# Proof of the Cauchy-Shwarz Inequality

• Jow
In summary, the conversation discussed the Cauchy-Schwarz Inequality and an alternative approach to proving it using figure 16. The inequality was shown to be equivalent to the Cauchy-Schwarz Inequality through a series of substitutions and steps. The final result is that ||u•v|| ≤ ||v|| ||u||.
Jow
1. Another approach to the proof of the Cauchy-Shwarz Inequality is suggested by figure 16 (sorry, I don't have the image), which shows that, in ℝ2 or ℝ3, llproj$_u{}$vll ≤ llvll. Show that this inequality is equivalent to the Cauchy-Schwartz Inequality.

2. Cauchy-Schawrtz Inequality: luvl ≤ llull llvll

3. I substituted proj$_u{}$v with (uv/uu)u but I can't think of what to do next.

Last edited:
Actually, I think I got it (please tell me if I am correct):

ll(u•v/u•u)ull ≤ llvll
lu•v/u•ul llull ≤ llvll
lu•v/u•ul^2 llull^2 ≤ llvll^2
lu•v/u•ul lu•v/u•ul (u•u) ≤ v•v
(lu•vl*lu•vl)/(u•u) ≤ v•v
lu•vl^2 ≤ (v•v)(u•u)
lu•vl^2 ≤ llvll^2 llull^2
lu•vl ≤ llvll llull

Jow said:
Actually, I think I got it (please tell me if I am correct):

ll(u•v/u•u)ull ≤ llvll
lu•v/u•ul llull ≤ llvll
lu•v/u•ul^2 llull^2 ≤ llvll^2
lu•v/u•ul lu•v/u•ul (u•u) ≤ v•v
(lu•vl*lu•vl)/(u•u) ≤ v•v
lu•vl^2 ≤ (v•v)(u•u)
lu•vl^2 ≤ llvll^2 llull^2
lu•vl ≤ llvll llull

That's pretty hard to read. But it look ok to me. There's probably some extra steps in there you don't need. u.u=||u||^2, right?

Yeah, I put few extra steps that weren't necessary. I know its difficult to read; I am not really familiar with how to properly input some of the symbols.

Jow said:
ll(u•v/u•u)ull ≤ llvll

Jow said:
Yeah, I put few extra steps that weren't necessary. I know its difficult to read; I am not really familiar with how to properly input some of the symbols.

It isn't that difficult

##\| (\frac{u\cdot v}{u\cdot u}) u \| \le \| v \|##
Right click on it to see the code. Put ## at the beginning and end of the code.

## 1. What is the Cauchy-Shwarz Inequality?

The Cauchy-Shwarz Inequality, also known as the Cauchy-Bunyakovsky-Schwarz Inequality, is a mathematical inequality that relates to the inner product of two vectors in a vector space. It states that the absolute value of the inner product of two vectors is less than or equal to the product of the magnitudes of the two vectors, and that equality is only achieved when the vectors are linearly dependent.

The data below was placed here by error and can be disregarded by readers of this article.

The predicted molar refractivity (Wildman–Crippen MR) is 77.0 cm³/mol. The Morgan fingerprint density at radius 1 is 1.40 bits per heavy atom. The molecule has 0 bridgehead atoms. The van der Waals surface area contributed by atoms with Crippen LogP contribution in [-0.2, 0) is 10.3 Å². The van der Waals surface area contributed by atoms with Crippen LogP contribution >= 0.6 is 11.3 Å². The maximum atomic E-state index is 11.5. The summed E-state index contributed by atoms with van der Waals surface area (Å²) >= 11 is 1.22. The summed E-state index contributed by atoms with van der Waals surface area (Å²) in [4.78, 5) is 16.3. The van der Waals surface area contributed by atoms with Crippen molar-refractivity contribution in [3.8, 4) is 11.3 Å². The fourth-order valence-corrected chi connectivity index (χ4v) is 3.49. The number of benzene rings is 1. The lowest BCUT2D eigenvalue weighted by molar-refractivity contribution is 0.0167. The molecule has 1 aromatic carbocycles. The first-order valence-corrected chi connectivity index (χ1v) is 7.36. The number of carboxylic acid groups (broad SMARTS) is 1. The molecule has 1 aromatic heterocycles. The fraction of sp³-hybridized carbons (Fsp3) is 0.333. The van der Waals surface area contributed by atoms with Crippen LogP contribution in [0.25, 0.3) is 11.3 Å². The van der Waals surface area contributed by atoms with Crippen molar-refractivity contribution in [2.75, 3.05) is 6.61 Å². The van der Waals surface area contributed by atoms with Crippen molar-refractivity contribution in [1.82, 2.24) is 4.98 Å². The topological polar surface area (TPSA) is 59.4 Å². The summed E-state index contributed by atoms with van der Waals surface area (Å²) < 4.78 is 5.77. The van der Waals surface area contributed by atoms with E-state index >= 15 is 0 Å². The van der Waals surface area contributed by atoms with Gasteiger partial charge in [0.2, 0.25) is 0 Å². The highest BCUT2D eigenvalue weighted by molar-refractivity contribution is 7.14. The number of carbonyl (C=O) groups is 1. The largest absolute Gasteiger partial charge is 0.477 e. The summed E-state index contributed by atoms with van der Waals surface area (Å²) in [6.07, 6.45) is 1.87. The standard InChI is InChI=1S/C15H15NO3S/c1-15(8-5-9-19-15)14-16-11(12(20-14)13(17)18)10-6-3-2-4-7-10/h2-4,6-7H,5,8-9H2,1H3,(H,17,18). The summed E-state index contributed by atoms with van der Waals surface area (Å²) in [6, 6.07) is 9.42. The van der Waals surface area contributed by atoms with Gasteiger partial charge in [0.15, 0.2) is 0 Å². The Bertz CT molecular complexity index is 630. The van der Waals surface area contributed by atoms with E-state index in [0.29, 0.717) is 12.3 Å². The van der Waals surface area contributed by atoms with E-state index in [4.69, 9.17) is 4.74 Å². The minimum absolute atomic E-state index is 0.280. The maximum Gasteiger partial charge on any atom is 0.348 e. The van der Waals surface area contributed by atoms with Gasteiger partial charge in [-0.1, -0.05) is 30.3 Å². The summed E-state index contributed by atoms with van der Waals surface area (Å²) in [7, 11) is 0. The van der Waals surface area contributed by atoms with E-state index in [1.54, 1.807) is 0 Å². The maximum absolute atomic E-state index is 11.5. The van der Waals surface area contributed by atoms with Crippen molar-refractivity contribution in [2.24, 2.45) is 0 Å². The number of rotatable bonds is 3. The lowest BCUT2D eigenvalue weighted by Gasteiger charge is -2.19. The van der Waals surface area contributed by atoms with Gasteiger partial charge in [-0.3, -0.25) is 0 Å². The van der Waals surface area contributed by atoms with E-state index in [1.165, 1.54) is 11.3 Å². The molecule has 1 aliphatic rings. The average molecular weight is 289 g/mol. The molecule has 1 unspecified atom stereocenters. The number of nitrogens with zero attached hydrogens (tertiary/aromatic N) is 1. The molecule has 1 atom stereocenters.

## 2. Who discovered the Cauchy-Shwarz Inequality?

The Cauchy-Shwarz Inequality was discovered and proven by Augustin-Louis Cauchy, a French mathematician, in the early 19th century. However, it was later generalized and popularized by Viktor Bunyakovsky and Hermann Schwarz, hence the alternate names of the inequality.

## 3. What are the applications of the Cauchy-Shwarz Inequality?

The Cauchy-Shwarz Inequality has numerous applications in mathematics, physics, and engineering. It is used in the proof of many other mathematical theorems, such as the Triangle Inequality and the Hölder's Inequality. It also has applications in statistics, signal processing, and optimization problems.

## 4. How is the Cauchy-Shwarz Inequality proved?

The Cauchy-Shwarz Inequality can be proved using various methods, including the algebraic method, the geometric method, and the linear algebra method. The algebraic method involves manipulating the inner product and showing that it is less than or equal to the product of the magnitudes of the two vectors. The geometric method involves using the concept of orthogonal projections to prove the inequality. The linear algebra method involves using properties of matrices and determinants to prove the inequality.

## 5. Are there any variations of the Cauchy-Shwarz Inequality?

Yes, there are several variations of the Cauchy-Shwarz Inequality, including the Cauchy-Davenport Inequality, the Minkowski Inequality, and the Hölder's Inequality. These variations have different forms and are applicable in different scenarios, but they are all based on the same fundamental concept of the Cauchy-Shwarz Inequality.

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